Well let's throw some numbers at traveling at twice the speed of light and see if the numbers add up:

Say a star was 100 light years away from you. It emitted light in the year 1911, and the light arrived at your position in the year 2011. Just as the light reached you, you started traveling towards the star at 2c (twice the speed of light). As you traveled towards the star you would be encountering younger and younger light from the star that was emitted after the original light that emitted in 1911 that reached you when you started traveling.

When you get to within 50 light years of the star, you will have traveled for 25 years, and traveled a distance of 50 light years. So the year is 2036, and the light that hits you there was emitted 50 years ago, so the light left the star in the year 1986.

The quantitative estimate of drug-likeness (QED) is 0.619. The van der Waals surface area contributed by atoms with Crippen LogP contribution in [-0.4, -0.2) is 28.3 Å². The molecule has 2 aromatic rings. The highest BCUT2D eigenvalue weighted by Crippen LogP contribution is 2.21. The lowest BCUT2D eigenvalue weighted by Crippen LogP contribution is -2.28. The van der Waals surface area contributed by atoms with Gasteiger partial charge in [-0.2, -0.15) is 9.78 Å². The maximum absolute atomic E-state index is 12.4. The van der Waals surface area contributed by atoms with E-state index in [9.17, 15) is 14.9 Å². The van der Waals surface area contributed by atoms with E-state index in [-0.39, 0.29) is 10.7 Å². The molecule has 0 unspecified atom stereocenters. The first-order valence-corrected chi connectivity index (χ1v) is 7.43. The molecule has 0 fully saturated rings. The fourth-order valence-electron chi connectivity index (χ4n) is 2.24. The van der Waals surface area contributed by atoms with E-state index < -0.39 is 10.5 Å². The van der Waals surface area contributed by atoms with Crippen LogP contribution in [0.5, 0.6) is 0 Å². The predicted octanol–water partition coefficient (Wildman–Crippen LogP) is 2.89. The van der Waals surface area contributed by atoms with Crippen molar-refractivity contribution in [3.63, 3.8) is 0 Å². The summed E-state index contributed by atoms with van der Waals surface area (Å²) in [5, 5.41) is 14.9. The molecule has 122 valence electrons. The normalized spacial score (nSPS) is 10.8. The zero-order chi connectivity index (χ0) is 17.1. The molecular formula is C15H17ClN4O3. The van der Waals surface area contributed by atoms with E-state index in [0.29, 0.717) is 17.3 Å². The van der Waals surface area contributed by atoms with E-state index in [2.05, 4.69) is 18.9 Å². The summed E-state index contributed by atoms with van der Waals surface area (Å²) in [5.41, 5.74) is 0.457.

When you get to within 25 light years of the star, you will have traveled for 12.5 more years (37.5 total), and traveled a distance of 25 light years (75 light years total). So the year is 2048.5, and the light that hits you there was emitted 25 years ago, so the light left the star in the year 2023.5.

When you get to within 1 light year of the star, you will have traveled for 12 more years (49.5 total), and traveled a distance of 24 light years (99 light years total). So the year is 2060.5, and the light that hits you there was emitted 1 year ago, so the light left the star in the year 2059.5.

When you get to the star, you will have traveled for .5 more years (50 years total), and traveled a distance of 1 light year (100 light years total). So the year is 2061, which is 50 years later than when you left in 2011, because you traveled for 50 years.

Yup, the numbers add up. Just like clockwork!